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The Walt Disney Company is the biggest name in entertainment. That's maybe the least controversial statement that is possible to make. Today, thanks to the success of studios like Pixar, Marvel, and Lucasfilm, not to mention Disney's own live-action and animated divisions, the company just dominates the movie business. In fact, the top six domestic box office movies of 2019 were Disney films. Disney had the highest grossing domestic movie of the year in seven of the last 10 years. Globally that number increases to eight out of ten. But the studio had a problem and its one that has been fixed thanks to Disney+.
Disney's films have become such behemoth blockbusters that the studio has been putting more and more resources behind fewer and fewer films. In 2019, for example, Disney released nine theatrical movies in 2019. If you look back a bit farther, in 2000 Disney released twice as many movies and only five years before that, the studio and its various subsidiaries released more than 30 films. Of course, Disney did significantly more business with the nine movies it released last year than any studio had ever done before, so this shift is not super surprising.
However, with this change, it's hard to not feel like something has been lost. In those years when Disney was releasing 20 and 30 films in a year, there were still major event releases, but there were also smaller films, simple projects that were never designed to be massive box office hits, but could still be smart, funny, heartwarming, emotional, or exciting for smaller audiences.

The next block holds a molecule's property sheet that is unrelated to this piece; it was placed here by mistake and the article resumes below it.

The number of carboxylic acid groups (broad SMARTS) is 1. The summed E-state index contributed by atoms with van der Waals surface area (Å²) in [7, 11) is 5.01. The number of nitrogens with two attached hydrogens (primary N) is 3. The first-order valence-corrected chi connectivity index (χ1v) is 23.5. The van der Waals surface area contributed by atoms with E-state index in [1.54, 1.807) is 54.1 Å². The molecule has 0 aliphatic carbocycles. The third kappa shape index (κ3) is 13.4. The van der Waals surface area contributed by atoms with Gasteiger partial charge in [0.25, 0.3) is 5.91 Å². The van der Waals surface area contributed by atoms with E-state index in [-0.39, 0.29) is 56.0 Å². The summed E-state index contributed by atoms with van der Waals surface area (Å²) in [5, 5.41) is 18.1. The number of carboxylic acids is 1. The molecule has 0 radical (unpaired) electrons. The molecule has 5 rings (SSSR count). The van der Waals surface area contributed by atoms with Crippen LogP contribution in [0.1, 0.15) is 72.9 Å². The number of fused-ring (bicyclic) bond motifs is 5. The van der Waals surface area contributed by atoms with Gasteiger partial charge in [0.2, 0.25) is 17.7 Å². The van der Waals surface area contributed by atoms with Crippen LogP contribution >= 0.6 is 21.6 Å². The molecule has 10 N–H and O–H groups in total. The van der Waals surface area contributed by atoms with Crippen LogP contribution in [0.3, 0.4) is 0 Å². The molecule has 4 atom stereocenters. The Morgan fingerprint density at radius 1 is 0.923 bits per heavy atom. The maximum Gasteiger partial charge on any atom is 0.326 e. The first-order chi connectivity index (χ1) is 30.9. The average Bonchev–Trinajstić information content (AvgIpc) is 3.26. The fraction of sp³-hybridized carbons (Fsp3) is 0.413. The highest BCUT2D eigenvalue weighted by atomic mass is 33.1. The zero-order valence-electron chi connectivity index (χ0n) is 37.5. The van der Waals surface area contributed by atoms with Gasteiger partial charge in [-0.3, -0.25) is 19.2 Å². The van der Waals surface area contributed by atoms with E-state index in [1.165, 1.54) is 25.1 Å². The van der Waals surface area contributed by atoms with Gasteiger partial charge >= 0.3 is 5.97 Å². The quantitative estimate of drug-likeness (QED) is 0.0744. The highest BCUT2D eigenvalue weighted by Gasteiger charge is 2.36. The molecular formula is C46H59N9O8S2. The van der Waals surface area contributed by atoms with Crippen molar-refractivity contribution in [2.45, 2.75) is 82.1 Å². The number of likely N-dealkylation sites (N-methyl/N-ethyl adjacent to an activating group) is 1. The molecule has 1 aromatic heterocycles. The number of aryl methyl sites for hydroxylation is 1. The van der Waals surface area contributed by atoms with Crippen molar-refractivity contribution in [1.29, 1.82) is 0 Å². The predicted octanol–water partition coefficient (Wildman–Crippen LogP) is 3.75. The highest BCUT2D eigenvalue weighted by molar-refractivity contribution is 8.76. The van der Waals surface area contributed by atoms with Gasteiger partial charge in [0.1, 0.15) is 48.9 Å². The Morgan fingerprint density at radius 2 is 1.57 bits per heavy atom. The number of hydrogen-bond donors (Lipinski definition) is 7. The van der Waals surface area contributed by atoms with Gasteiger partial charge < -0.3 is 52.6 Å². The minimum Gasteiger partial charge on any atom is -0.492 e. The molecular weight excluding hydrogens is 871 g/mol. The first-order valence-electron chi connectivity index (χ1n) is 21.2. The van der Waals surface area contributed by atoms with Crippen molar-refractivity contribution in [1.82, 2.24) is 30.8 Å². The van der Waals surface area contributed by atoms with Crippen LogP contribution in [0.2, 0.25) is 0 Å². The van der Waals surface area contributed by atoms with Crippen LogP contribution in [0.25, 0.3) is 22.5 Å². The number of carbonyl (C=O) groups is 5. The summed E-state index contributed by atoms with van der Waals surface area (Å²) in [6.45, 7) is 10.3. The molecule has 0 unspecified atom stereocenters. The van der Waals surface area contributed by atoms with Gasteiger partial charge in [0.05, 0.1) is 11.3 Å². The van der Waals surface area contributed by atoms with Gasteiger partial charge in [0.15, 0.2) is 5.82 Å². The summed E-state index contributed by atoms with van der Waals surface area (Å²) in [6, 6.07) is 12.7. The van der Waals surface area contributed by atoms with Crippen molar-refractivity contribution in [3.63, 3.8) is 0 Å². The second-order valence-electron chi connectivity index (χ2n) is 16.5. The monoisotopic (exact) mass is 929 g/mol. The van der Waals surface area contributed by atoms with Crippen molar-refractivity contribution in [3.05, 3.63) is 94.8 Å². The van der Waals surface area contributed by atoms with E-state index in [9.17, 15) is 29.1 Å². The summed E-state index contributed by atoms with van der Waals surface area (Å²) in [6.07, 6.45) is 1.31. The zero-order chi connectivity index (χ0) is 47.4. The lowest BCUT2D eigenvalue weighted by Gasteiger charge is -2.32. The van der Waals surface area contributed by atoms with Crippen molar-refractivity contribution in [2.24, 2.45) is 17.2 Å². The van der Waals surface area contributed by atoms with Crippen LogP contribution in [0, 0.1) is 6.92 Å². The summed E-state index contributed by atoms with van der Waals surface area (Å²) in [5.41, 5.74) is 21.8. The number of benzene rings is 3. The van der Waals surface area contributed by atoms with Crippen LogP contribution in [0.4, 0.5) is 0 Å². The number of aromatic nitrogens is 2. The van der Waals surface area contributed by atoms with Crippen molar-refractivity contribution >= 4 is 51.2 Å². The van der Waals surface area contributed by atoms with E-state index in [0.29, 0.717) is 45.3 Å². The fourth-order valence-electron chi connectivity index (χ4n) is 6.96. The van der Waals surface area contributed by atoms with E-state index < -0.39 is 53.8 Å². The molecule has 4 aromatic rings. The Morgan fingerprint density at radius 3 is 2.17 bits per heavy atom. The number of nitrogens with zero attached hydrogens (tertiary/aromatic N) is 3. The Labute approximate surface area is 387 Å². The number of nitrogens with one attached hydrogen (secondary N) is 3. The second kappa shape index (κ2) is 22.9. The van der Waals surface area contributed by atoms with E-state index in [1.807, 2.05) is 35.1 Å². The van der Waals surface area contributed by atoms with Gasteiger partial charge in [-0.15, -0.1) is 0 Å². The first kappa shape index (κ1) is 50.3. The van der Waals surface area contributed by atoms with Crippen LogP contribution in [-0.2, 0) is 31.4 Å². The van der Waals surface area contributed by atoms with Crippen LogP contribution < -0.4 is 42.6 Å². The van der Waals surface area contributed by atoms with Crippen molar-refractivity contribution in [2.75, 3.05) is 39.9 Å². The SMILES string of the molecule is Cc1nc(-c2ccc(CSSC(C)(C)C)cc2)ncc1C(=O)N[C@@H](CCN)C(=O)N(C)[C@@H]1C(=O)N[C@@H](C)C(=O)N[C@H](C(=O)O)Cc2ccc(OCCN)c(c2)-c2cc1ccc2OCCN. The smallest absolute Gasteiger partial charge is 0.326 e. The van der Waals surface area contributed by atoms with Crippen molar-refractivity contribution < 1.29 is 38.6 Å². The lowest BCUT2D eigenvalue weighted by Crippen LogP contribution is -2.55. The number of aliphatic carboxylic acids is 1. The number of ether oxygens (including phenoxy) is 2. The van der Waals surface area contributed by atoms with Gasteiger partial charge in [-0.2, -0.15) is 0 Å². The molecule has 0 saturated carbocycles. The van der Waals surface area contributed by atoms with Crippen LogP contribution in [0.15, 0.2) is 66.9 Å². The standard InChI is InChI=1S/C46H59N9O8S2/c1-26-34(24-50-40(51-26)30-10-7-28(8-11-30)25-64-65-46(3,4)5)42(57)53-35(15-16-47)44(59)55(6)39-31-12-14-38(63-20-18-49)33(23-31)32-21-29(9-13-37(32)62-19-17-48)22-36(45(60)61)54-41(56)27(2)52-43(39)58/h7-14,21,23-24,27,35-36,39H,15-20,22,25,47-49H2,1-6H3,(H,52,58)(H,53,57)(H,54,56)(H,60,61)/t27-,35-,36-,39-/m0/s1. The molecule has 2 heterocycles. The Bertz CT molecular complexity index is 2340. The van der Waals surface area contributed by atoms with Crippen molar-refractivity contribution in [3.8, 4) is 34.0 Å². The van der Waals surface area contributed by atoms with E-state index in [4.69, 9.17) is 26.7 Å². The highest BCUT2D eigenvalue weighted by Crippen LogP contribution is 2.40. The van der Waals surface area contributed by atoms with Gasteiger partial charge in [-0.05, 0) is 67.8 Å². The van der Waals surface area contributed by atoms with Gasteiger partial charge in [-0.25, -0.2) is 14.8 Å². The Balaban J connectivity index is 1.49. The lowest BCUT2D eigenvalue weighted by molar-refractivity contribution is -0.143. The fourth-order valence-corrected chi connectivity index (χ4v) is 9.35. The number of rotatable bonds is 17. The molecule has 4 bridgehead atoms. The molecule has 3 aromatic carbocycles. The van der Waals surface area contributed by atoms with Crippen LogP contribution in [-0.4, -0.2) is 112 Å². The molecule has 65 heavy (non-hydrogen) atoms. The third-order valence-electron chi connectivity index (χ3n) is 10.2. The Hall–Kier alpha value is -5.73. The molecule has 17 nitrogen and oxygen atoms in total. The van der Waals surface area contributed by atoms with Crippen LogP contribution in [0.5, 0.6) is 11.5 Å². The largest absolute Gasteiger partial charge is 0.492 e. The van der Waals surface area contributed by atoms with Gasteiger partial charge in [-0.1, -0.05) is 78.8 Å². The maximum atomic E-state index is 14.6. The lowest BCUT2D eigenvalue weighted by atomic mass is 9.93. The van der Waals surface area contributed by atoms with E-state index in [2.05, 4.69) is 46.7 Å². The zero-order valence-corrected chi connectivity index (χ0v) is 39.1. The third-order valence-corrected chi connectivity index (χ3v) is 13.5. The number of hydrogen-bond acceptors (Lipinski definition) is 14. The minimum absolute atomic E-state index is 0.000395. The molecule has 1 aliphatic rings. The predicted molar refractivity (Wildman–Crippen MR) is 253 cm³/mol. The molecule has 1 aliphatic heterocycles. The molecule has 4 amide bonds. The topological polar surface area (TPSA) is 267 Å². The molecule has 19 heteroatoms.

In 2003, Disney released both Finding Nemo and Pirates of the Caribbean: The Curse of the Black Pearl, the two highest-grossing domestic movies of the year, but it also saw the release of [Holes](https://en.wikipedia.org/wiki/Holes_(film), a fantastic, and generally well-reviewed and well-remembered little movie that was 39th highest-grossing movie of the year. (And was an early acting win for Shia LaBeouf.) Still, it was a smaller, modestly budgeted movie, and thus it didn't need to set the box office on fire, it just needed to do well enough on its own terms. It did, ultimately making over $67 million domestically (plus a little extra cheddar internationally) on a budget of $20 million plus P&A.
It's difficult to imagine that the Disney of today would ever release a movie like Holes theatrically. It's not that anybody would necessarily be against it on spec, but it's just too small of a property. Take Disney's lowest-grossing movie of 2019 in comparison. That film, Dumbo, still did a little more than double the business domestically that Holes did, making over $114 million in the U.S. and Canada -- more if you count worldwide distribution. And expectation certainly was that Dumbo would fly higher than it did during its theatrical release.
This same goes for other kinds of Disney productions that we used to see on the big screen a lot. Years before the "Disney live-action remake" was a thing, the "Disney inspirational sports movie" was basically its own franchise. Remember the Titans, Miracle, even The Mighty Ducks movies all fell into a similar formula, but that was OK. The formula was what fans wanted. These movies are fondly remembered and made money and memories for the studio.